Homeowners can generally expect to pay between £4,500 and £10,000 for a well-sized home battery storage system. The minimum you can expect to pay for a small battery is £2,500. A helpful rule of thumb is to budget around £900 per kWh of extra storage capacity. For example, a 5 kWh system would cost around £4,500, while a 10 kWh system could reach £9,000 or more. 

These costs are all for a lithium-ion battery. Whilst lead-acid batteries may be slightly cheaper, they’re not a long-term option.

Financial support from the government for battery storage is few and far between, but there’s a couple of small incentives. 

In 2022, battery storage was exempt from VAT when installed with solar panels. From February 2024, this VAT reduction has been brought back but without having to invest in solar panels or other green technology. This essentially equals a 20% discount. Solar panels are also currently exempt from VAT. 

There’s also the Smart Export Guarantee (SEG) scheme, which pays homeowners for storing and exporting excess energy.

Benefits of using battery storage at home

Battery energy storage systems give homeowners a number of advantages over households without them.

One of the most significant benefits is the potential to lower electricity bills. By storing energy from the grid during off-peak hours when rates are lower and using that stored energy during peak hours when rates are higher, you can reduce your energy costs. This works even without a solar PV connection, as long as you have a suitable time-of-use tariff.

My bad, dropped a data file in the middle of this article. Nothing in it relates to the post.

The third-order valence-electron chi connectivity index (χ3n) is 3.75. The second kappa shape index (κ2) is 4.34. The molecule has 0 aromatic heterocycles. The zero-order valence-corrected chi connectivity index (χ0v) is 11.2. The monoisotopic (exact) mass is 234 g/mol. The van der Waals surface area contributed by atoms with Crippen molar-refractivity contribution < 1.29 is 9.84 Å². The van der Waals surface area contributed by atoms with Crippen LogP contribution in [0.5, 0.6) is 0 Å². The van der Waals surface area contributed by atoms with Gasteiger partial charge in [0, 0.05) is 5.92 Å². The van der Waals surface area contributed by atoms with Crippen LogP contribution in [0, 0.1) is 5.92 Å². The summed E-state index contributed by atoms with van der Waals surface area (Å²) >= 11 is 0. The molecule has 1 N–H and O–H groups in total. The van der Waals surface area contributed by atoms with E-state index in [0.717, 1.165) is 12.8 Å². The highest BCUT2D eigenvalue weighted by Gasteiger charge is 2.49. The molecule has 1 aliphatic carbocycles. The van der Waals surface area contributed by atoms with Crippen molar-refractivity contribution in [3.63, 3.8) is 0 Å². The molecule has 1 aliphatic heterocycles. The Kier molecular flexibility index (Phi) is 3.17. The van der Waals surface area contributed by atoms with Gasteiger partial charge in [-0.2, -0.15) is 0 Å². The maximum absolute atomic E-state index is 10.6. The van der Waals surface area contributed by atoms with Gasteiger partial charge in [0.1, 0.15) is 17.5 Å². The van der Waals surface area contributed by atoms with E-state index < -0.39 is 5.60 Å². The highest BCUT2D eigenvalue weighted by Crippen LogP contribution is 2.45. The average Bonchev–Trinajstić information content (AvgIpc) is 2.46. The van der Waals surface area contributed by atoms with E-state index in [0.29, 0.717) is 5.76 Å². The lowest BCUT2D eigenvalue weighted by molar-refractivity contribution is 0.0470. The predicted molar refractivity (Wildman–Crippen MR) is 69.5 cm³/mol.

When combined with solar panels, it’s thought that battery storage can help you save up to 70% on your annual electricity bills. We worked out that it can save you around £800 a year.

Battery storage also allows you to maximise the consumption of your own generated energy when you have solar panels installed. This increases your self-reliance and the overall efficiency of your renewable system. Although you can export excess solar energy to the grid, the rates paid for exported energy are significantly lower than the cost of buying electricity back from the grid.

In addition to financial benefits, home battery storage contributes to a cleaner environment by reducing the dependence on fossil fuels. When paired with renewable energy sources like solar panels, you can power your home primarily with the energy from the sun. At the end of your battery’s life, the component parts can be recycled rather than sent to landfill.

As the world transitions towards cleaner and more sustainable energy solutions, investing in a home battery storage system can help future-proof your home and prepare you for upcoming developments in the energy sector. It’s also thought that they’ll add value to your home and increase saleability, with green tech something that homebuyers are actively looking for.

About the author 

Ben Hardman

Ben is a professional writer and the creator of sustainable living website
It's here where he helps people to reduce their environmental impact through simple, everyday choices. Away from the laptop, Ben loves spending time in the natural environment with his young family and Murphy the cocker spaniel.

First Class BSc Biology degree (environmental and climate change focus)
Six years of working and writing in the environmental sector, including two years working at an international sustainability consultancy
Written for Ethical Consumer magazine, My Mother Tree, Unsustainable Magazine, Happy Eco News, Emission Index,
Commented in The Independent, The Guardian, GreenMatch. Also featured on Radio 1's environmental special 'Minute of Me'